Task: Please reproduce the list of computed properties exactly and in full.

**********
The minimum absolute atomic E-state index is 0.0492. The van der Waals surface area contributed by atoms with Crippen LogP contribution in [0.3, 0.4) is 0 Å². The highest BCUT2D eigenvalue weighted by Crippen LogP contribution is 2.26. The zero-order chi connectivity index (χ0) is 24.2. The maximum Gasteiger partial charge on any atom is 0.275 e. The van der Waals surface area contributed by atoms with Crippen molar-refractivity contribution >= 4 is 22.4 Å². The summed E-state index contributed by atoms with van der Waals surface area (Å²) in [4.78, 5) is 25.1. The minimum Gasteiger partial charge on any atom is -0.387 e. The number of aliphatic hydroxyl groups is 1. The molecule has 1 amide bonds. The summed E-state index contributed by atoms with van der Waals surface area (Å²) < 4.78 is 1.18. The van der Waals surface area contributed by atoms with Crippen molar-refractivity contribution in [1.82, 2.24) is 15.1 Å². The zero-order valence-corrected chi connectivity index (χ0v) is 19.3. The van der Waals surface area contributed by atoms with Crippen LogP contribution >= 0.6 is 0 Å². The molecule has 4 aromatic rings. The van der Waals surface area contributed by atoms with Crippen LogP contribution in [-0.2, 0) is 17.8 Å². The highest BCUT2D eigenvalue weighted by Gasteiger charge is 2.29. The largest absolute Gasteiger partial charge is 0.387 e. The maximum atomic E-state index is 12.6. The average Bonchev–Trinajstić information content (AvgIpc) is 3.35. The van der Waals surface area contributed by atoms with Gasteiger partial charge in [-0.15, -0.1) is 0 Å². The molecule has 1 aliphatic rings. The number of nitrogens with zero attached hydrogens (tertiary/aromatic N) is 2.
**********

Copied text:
The minimum absolute atomic E-state index is 0.0492. The van der Waals surface area contributed by atoms with Crippen LogP contribution in [0.3, 0.4) is 0 Å². The highest BCUT2D eigenvalue weighted by Crippen LogP contribution is 2.26. The zero-order chi connectivity index (χ0) is 24.2. The maximum Gasteiger partial charge on any atom is 0.275 e. The van der Waals surface area contributed by atoms with Crippen molar-refractivity contribution >= 4 is 22.4 Å². The summed E-state index contributed by atoms with van der Waals surface area (Å²) in [4.78, 5) is 25.1. The minimum Gasteiger partial charge on any atom is -0.387 e. The number of aliphatic hydroxyl groups is 1. The molecule has 1 amide bonds. The summed E-state index contributed by atoms with van der Waals surface area (Å²) < 4.78 is 1.18. The van der Waals surface area contributed by atoms with Crippen molar-refractivity contribution in [1.82, 2.24) is 15.1 Å². The zero-order valence-corrected chi connectivity index (χ0v) is 19.3. The van der Waals surface area contributed by atoms with Crippen LogP contribution >= 0.6 is 0 Å². The molecule has 4 aromatic rings. The van der Waals surface area contributed by atoms with Crippen LogP contribution in [-0.2, 0) is 17.8 Å². The highest BCUT2D eigenvalue weighted by Gasteiger charge is 2.29. The largest absolute Gasteiger partial charge is 0.387 e. The maximum atomic E-state index is 12.6. The average Bonchev–Trinajstić information content (AvgIpc) is 3.35. The van der Waals surface area contributed by atoms with Gasteiger partial charge in [-0.15, -0.1) is 0 Å². The molecule has 1 aliphatic rings. The number of nitrogens with zero attached hydrogens (tertiary/aromatic N) is 2.